1. Petals of Blood -Ngugi wa Thiong’o
    2. Freedom – Jonathan Franzen
    3. Terra Nostra – Carlos Fuentes
    4. Thug – Mike Dash
    5. Blood Meridian – Cormac Mccarthy

    Other than ‘Freedom’ the other books were left hanging mainly due to my mindset at that particular point. Freedom, didn’t like it
    as much as the others, but will get back to it.
    Looking back at the books I have enjoyed this year, I have tended towards either straight forward realism (Richard Russo, Deborah Eisenberg) or outwardly playful narratives that can be profound and mind bending (Infinite Jest, Dictionary of Khazars). Maybe that’s why
    I have left these half read.


  6. it struck me as intensely imagined and sloppily composed.

    It is in no way sloppily composed; its structure is actually very sophisticated. Whether for you the effort of piecing it all together if the various parts don’t hold your interest is worth the while may be another matter. I’d be curious to read your response to Life: A User’s Manual, which has a very similar premise – a myriad of microvignettes and set pieces that reveal themselves part of larger sequences. While Life’s A User’s Manual is easier to read, ultimately piecing together the puzzle is less satisfying, precisely because for all the playful temporal and spatial dislocation it lacks the tonal constrasts that complicate and add a further dimension to the stories of 334.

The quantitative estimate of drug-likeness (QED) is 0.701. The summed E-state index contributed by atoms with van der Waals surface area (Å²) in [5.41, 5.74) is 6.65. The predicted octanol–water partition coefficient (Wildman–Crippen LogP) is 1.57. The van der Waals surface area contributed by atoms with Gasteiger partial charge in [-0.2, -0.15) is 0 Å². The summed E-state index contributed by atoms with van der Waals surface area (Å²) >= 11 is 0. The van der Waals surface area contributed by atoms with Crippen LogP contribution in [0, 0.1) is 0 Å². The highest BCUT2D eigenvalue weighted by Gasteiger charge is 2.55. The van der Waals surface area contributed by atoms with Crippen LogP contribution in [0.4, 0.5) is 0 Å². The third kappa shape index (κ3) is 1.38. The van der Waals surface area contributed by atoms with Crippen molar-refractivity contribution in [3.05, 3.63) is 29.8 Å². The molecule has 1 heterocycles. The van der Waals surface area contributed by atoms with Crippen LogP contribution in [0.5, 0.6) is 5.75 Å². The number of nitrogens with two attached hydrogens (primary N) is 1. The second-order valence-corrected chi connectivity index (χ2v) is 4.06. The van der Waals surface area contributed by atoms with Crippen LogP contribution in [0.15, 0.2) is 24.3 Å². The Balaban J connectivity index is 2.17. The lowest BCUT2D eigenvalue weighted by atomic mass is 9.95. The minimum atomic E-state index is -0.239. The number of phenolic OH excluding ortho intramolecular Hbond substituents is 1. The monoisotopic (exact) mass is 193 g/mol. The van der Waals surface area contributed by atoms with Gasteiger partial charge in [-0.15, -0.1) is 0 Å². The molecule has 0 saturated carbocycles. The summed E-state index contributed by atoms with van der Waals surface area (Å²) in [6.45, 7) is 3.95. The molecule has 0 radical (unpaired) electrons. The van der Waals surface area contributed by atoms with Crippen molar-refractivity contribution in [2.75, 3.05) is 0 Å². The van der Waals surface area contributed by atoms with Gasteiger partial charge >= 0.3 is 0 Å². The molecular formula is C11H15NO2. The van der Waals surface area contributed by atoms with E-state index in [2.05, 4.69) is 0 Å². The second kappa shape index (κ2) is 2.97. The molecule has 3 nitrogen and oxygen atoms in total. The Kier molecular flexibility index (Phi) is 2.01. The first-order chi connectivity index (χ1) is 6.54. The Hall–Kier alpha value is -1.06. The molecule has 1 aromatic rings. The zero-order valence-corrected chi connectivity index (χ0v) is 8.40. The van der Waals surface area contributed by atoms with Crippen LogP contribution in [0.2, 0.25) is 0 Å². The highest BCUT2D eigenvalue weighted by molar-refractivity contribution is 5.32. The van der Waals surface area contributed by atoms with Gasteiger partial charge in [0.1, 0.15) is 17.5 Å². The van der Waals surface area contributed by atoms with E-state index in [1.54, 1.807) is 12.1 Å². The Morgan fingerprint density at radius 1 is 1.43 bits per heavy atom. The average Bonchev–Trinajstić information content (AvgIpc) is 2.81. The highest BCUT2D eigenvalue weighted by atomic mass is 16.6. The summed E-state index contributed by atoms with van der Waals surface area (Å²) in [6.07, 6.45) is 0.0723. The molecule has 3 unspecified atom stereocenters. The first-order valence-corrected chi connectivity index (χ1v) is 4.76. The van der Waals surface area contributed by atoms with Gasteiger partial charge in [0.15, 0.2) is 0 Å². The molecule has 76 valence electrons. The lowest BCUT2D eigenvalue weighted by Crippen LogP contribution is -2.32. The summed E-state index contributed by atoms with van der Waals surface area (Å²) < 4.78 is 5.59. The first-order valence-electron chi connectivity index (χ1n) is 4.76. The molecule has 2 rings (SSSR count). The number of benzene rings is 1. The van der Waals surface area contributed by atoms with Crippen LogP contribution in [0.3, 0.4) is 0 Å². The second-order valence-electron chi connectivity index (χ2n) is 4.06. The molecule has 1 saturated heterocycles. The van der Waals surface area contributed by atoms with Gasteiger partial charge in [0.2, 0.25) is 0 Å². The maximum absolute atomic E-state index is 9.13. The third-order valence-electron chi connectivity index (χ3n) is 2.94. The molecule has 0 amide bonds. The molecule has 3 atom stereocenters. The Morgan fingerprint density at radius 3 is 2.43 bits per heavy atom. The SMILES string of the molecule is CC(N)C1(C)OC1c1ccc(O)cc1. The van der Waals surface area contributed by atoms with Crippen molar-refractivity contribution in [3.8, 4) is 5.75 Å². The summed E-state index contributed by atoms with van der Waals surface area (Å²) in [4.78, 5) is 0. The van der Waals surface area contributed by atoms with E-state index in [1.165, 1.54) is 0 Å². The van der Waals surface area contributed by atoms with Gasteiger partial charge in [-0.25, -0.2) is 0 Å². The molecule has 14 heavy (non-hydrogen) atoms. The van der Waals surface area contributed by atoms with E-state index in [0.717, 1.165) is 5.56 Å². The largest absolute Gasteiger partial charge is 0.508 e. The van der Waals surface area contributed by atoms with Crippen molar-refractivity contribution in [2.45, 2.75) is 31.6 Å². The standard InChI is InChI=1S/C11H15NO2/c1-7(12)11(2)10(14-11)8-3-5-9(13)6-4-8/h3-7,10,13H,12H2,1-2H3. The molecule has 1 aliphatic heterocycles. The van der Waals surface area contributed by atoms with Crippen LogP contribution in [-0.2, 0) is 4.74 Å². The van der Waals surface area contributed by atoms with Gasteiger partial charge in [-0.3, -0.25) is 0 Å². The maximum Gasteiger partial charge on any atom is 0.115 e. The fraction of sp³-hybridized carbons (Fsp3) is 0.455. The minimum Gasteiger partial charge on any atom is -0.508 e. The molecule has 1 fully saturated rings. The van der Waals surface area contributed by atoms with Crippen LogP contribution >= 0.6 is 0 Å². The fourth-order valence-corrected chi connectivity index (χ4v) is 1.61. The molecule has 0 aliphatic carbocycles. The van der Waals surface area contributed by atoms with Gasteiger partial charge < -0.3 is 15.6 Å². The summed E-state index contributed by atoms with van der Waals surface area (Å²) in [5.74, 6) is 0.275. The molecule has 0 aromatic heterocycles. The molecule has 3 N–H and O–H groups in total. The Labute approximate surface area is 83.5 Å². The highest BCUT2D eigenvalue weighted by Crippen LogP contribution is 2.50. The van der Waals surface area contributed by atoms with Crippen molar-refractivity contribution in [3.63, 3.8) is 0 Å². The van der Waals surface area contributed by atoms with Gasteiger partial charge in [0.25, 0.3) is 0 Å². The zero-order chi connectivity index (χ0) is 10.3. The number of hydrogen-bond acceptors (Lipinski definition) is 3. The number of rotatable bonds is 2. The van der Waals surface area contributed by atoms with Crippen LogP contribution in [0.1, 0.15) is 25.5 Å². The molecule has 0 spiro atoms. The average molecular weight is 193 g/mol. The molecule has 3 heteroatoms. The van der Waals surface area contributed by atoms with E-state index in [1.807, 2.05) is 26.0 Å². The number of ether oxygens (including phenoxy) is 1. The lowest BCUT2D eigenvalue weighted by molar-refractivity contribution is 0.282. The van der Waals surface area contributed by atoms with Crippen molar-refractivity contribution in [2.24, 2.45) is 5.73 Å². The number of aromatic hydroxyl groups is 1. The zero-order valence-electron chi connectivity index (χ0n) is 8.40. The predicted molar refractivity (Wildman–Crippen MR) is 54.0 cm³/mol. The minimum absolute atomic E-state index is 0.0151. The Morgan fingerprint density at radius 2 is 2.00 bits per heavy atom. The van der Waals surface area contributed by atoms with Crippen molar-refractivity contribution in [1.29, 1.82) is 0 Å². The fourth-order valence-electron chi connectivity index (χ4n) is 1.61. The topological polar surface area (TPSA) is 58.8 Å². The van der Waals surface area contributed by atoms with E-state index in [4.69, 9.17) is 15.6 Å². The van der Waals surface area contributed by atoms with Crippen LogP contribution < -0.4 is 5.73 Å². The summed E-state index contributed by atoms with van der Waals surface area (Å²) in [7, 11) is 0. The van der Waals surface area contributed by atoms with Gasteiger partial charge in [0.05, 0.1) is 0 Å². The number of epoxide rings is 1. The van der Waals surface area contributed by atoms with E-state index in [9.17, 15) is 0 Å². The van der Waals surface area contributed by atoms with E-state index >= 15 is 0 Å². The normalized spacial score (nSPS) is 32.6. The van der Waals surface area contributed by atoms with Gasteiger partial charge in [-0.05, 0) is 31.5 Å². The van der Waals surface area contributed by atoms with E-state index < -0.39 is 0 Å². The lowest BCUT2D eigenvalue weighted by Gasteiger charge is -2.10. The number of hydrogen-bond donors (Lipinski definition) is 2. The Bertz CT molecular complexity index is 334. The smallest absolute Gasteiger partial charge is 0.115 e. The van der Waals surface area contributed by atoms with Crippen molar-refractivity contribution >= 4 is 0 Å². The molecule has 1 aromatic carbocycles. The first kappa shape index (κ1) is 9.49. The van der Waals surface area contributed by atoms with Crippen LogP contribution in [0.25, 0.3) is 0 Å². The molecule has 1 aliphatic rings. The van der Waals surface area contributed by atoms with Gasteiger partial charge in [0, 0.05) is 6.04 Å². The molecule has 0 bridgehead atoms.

1. Hey, Marco. My comment that 334 is “sloppily composed” refers to the sentences and paragraphs I read; I didn’t get deep enough into the book to see how the sections play off of each other.


  7. A suggestion? Ditch the Kindle it doesn’t smell of decaying paper and has all the charm of Pringles – those potato chips of uniform shape composed of reconstituted potato dust.
    Snow Crash is great but a mere thought when compared to Stephenson’s later work.


  8. I like Disch’s writing, but even without, the stories in 334 make it worthwhile. Try skipping to Angouleme and just reading that one and see if it captures your imagination better. As for Butcher’s Crossing, it takes a while to get going, but it is nearly the equal of Stoner and perhaps better than Augustus: I reviewed it here.

    Incidentally, Disch said he did not know of the Oulipo in the least when he wrote 334.


    1. Hi, David—thanks so much for the link—great review, btw. It makes me want to pick up the book again. I have Augustus around here somewhere—I’ve had it for years; I bought it back in college, probably 12 or 15 years ago. I bought it for its subject matter (I was not aware of Williams as a writer). I’ve been meaning to read Stoner as well, but haven’t come across it used.